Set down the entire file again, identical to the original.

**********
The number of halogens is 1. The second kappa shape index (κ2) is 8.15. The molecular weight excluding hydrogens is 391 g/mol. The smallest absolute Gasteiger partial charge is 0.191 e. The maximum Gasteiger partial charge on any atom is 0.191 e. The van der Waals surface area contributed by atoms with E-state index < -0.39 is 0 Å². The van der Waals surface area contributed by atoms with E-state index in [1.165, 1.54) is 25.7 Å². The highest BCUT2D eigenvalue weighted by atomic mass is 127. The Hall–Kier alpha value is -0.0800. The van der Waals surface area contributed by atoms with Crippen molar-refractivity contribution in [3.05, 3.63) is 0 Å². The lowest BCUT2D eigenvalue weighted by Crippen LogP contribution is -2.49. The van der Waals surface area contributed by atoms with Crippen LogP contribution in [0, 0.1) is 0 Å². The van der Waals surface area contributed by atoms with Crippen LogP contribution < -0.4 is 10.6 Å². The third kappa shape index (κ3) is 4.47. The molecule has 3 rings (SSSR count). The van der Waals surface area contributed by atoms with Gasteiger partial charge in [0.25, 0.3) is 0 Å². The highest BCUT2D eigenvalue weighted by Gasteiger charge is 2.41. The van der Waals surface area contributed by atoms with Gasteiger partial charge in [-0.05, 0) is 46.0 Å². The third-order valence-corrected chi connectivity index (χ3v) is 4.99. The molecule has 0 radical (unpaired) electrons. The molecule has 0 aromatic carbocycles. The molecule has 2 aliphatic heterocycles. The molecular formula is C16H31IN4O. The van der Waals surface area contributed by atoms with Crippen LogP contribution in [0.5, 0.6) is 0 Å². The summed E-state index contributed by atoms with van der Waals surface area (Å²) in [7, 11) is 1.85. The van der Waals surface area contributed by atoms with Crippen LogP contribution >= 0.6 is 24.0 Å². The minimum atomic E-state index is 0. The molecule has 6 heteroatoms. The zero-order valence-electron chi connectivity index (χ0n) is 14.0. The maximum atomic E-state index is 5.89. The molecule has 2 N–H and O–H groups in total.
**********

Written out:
The number of halogens is 1. The second kappa shape index (κ2) is 8.15. The molecular weight excluding hydrogens is 391 g/mol. The smallest absolute Gasteiger partial charge is 0.191 e. The maximum Gasteiger partial charge on any atom is 0.191 e. The van der Waals surface area contributed by atoms with E-state index < -0.39 is 0 Å². The van der Waals surface area contributed by atoms with E-state index in [1.165, 1.54) is 25.7 Å². The highest BCUT2D eigenvalue weighted by atomic mass is 127. The Hall–Kier alpha value is -0.0800. The van der Waals surface area contributed by atoms with Crippen molar-refractivity contribution in [3.05, 3.63) is 0 Å². The lowest BCUT2D eigenvalue weighted by Crippen LogP contribution is -2.49. The van der Waals surface area contributed by atoms with Crippen LogP contribution in [0, 0.1) is 0 Å². The van der Waals surface area contributed by atoms with Crippen LogP contribution < -0.4 is 10.6 Å². The third kappa shape index (κ3) is 4.47. The molecule has 3 rings (SSSR count). The van der Waals surface area contributed by atoms with Gasteiger partial charge in [0.25, 0.3) is 0 Å². The highest BCUT2D eigenvalue weighted by Gasteiger charge is 2.41. The van der Waals surface area contributed by atoms with Gasteiger partial charge in [-0.05, 0) is 46.0 Å². The third-order valence-corrected chi connectivity index (χ3v) is 4.99. The molecule has 0 radical (unpaired) electrons. The molecule has 0 aromatic carbocycles. The molecule has 2 aliphatic heterocycles. The molecular formula is C16H31IN4O. The van der Waals surface area contributed by atoms with Crippen LogP contribution in [0.5, 0.6) is 0 Å². The summed E-state index contributed by atoms with van der Waals surface area (Å²) in [7, 11) is 1.85. The van der Waals surface area contributed by atoms with Crippen LogP contribution >= 0.6 is 24.0 Å². The minimum atomic E-state index is 0. The molecule has 6 heteroatoms. The zero-order valence-electron chi connectivity index (χ0n) is 14.0. The maximum atomic E-state index is 5.89. The molecule has 2 N–H and O–H groups in total.